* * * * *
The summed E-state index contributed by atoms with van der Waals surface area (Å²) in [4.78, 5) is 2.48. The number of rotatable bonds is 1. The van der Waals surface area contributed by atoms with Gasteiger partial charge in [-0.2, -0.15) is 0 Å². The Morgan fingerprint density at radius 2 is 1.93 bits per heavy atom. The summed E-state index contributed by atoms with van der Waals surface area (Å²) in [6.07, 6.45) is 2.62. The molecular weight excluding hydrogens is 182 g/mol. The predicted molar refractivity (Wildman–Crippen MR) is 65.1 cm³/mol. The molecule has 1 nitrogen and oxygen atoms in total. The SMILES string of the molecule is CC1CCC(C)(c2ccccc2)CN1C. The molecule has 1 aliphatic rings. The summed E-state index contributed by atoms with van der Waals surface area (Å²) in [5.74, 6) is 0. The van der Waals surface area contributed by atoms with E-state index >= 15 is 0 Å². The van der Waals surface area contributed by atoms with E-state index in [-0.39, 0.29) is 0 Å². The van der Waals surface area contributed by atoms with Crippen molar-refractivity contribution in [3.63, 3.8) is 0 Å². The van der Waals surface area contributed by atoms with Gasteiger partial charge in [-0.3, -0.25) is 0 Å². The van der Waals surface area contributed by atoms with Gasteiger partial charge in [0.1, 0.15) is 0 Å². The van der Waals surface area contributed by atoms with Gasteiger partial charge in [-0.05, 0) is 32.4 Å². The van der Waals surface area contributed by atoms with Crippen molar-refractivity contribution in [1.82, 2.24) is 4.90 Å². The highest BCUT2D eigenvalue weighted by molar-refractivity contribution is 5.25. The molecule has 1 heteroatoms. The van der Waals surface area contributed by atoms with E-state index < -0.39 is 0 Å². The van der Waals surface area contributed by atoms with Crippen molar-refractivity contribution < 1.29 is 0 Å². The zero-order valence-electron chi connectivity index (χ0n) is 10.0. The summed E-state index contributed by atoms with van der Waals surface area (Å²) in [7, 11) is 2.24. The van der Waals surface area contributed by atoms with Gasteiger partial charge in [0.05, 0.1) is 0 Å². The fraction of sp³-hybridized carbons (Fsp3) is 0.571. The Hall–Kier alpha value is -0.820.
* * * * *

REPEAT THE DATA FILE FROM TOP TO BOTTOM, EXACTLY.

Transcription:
The summed E-state index contributed by atoms with van der Waals surface area (Å²) in [4.78, 5) is 2.48. The number of rotatable bonds is 1. The van der Waals surface area contributed by atoms with Gasteiger partial charge in [-0.2, -0.15) is 0 Å². The Morgan fingerprint density at radius 2 is 1.93 bits per heavy atom. The summed E-state index contributed by atoms with van der Waals surface area (Å²) in [6.07, 6.45) is 2.62. The molecular weight excluding hydrogens is 182 g/mol. The predicted molar refractivity (Wildman–Crippen MR) is 65.1 cm³/mol. The molecule has 1 nitrogen and oxygen atoms in total. The SMILES string of the molecule is CC1CCC(C)(c2ccccc2)CN1C. The molecule has 1 aliphatic rings. The summed E-state index contributed by atoms with van der Waals surface area (Å²) in [5.74, 6) is 0. The van der Waals surface area contributed by atoms with E-state index >= 15 is 0 Å². The van der Waals surface area contributed by atoms with E-state index in [-0.39, 0.29) is 0 Å². The van der Waals surface area contributed by atoms with Crippen molar-refractivity contribution in [3.63, 3.8) is 0 Å². The van der Waals surface area contributed by atoms with Gasteiger partial charge in [-0.3, -0.25) is 0 Å². The van der Waals surface area contributed by atoms with Gasteiger partial charge in [0.1, 0.15) is 0 Å². The van der Waals surface area contributed by atoms with Gasteiger partial charge in [-0.05, 0) is 32.4 Å². The van der Waals surface area contributed by atoms with Crippen molar-refractivity contribution in [1.82, 2.24) is 4.90 Å². The highest BCUT2D eigenvalue weighted by molar-refractivity contribution is 5.25. The molecule has 1 heteroatoms. The van der Waals surface area contributed by atoms with E-state index < -0.39 is 0 Å². The van der Waals surface area contributed by atoms with Crippen molar-refractivity contribution < 1.29 is 0 Å². The zero-order valence-electron chi connectivity index (χ0n) is 10.0. The summed E-state index contributed by atoms with van der Waals surface area (Å²) in [7, 11) is 2.24. The van der Waals surface area contributed by atoms with Gasteiger partial charge in [0.05, 0.1) is 0 Å². The fraction of sp³-hybridized carbons (Fsp3) is 0.571. The Hall–Kier alpha value is -0.820.